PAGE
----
Co-written by Griffin Matthews and real-life partner/composer Matt Gould, Invisible Thread began as a piece titled Witness Uganda which won the Richard Rodgers Award for Musical Theater in 2014. Griffin was a struggling actor booted from his church’s choir for being gay when he made the decision to leave his boyfriend Ryan (Corey Mach) behind to sign on as a volunteer. Instead of simply extolling this decision, Invisible Thread calls into question the reason that people perform altruistic deeds in the first place. Is it to help others or to help ourselves feel good? And does the motivation really matter if there is good coming from it?
Through self-deprecating humor and witty lines, both Ryan and Griffin acknowledge their somewhat stereotypical problems. “Imagine, a gay in the tenor section!” Upon arriving in Uganda at the compound where he will be building a school, Griffin meets a woman who is ironically named Joy (Adeola Role). She has built up a wall to protect herself from the constant stream of volunteers who she has learned she will never see again despite their promises. Griffin also meets Jacob (Michael Luwoye), Joy’s brother who works at the compound. They quickly form a bond and Jacob reveals what is really going on with all the schools the volunteers are building. Pastor Jim, who we never meet, immediately sells them for a profit once the volunteers leave.
Looking for answers, Griffin follows Jacob to the market, where he encounters and befriends four teenage orphans—Ronny (Tyrone Davis, Jr.), Grace (Kristolyn Lloyd), Eden (Nicolette Robinson) and Ibrahim (Jamar Williams). Discouraged by the news that his volunteer efforts with the school will result in no real change, Griffin decides that he will instead teach these four teens and Jacob in an abandoned library. As things progress, Griffin realizes that he may be in over his head. His relationships with the students and his determination to make a difference strengthen despite the obstacles.
Throughout the musical, contemporary songs mix with ones of a more Sub-Saharan styling but all are catchy and moving. The choreography by Sergio Trujillo and Darrell Grand Moultrie complements the music wonderfully and adds an energy and power to the performance that is further enhanced by stunning, soulful vocals from the ensemble. A dirt stage is slightly mismatched with the two projection screens, calling attention to the differences between New York City and Uganda.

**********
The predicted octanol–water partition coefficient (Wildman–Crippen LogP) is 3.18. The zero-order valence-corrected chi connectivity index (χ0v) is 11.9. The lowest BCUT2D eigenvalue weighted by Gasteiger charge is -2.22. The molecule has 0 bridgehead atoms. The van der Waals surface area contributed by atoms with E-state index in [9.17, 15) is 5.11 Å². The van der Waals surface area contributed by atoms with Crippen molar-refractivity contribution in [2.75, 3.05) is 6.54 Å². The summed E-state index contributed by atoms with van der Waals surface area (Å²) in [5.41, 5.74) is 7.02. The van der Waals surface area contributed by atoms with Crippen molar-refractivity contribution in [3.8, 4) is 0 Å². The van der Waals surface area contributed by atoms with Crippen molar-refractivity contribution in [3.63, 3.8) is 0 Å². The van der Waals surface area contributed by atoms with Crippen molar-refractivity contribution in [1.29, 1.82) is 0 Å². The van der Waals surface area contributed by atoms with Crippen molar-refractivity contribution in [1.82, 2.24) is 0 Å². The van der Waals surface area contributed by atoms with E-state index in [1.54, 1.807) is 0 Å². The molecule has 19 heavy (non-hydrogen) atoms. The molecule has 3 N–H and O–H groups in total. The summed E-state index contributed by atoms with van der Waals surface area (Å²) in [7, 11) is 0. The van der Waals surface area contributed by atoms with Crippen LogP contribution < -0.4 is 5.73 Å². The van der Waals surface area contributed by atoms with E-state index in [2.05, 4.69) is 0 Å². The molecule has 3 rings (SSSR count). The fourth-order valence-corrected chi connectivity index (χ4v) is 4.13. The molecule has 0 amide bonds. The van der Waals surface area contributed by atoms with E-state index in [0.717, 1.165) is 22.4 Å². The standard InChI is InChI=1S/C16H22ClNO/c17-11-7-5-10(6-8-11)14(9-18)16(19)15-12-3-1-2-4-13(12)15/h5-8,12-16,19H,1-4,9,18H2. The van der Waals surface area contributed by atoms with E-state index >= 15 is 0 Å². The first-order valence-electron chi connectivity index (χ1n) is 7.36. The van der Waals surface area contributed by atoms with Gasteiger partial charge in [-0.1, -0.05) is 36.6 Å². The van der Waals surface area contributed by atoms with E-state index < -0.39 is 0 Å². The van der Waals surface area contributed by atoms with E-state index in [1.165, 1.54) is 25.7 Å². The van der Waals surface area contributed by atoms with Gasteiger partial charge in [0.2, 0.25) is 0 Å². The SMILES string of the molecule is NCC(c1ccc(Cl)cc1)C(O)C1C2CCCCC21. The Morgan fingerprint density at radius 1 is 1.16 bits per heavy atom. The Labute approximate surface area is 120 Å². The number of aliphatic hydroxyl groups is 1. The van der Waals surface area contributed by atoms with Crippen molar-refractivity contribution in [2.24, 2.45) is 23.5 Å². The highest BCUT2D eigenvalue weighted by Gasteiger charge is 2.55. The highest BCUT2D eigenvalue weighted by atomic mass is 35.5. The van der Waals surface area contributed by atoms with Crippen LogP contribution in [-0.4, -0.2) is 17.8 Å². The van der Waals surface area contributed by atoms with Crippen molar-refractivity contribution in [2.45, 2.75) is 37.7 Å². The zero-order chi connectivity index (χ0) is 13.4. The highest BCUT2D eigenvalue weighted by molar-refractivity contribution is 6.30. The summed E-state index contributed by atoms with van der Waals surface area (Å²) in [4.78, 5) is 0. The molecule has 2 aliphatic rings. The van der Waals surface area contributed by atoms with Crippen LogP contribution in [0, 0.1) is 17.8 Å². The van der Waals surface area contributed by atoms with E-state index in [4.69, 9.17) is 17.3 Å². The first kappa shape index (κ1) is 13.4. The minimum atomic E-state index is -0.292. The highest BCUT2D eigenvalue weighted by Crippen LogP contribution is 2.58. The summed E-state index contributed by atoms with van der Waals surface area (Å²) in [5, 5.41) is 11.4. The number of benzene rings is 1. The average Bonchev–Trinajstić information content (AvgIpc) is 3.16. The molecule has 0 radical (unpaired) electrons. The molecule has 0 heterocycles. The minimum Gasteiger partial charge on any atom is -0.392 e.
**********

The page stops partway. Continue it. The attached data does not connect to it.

Diane Paulus directs a talented cast with Role delivering a standout performance as Joy. Mach does what he can with the role of Ryan, though the character seems somewhat less developed than it could be and appears to be an evolving piece in the script based on previous iterations of the production. The climax in the second act seems somewhat muddled, though everything comes together in the end, perhaps too perfectly to properly portray the complicated topics addressed. Invisible Thread is a production which is clearly a result of passion and purpose but it manages to avoid becoming preachy or self-promotional.
Invisible Thread is playing at Second Stage Theater (305 West 43rd St. between 8th and 9th Aves.) through December 27. Tickets range from $69-$125 and can be purchased by calling 212-246-4422 or visiting www.2st.com.
Back when I was in high school, my cousin and I made up an impromptu jazz-age musical called Loser: The Musical, wherein a lowly, poor broom boy (based on a broom boy at the local Dunkin' Donuts whom my cousin and her sister insisted I had a crush on — don't ask) falls in love with a rich girl he stumbles upon one day. As one could expect, there were cheesy numbers galore, with inclusion — of course — of the musical's title theme, "Loser," which our hero would sing forlornly as the rich girl drove away with her Also-Rich-But-Also-A-Jerk fiance.
When it first appeared in 1947, Allegro was clearly a departure from Rodgers and Hammerstein’s earlier shows, Oklahoma! (1943) and Carousel (1945). Influenced by Thornton Wilder’s classic, Our Town (1938), Rodgers and Hammerstein intended it to be staged experimentally—without scenery and employing a Greek chorus. (Stephen Sondheim, a protégé of Hammerstein, was a gofer on Allegro, and he has attributed his willingness to experiment in his own works to the experience he had on his mentor’s show.) The simple plot—the life of a doctor from birth to age 35—seemed appropriate for a pared-down approach. But the musical flopped.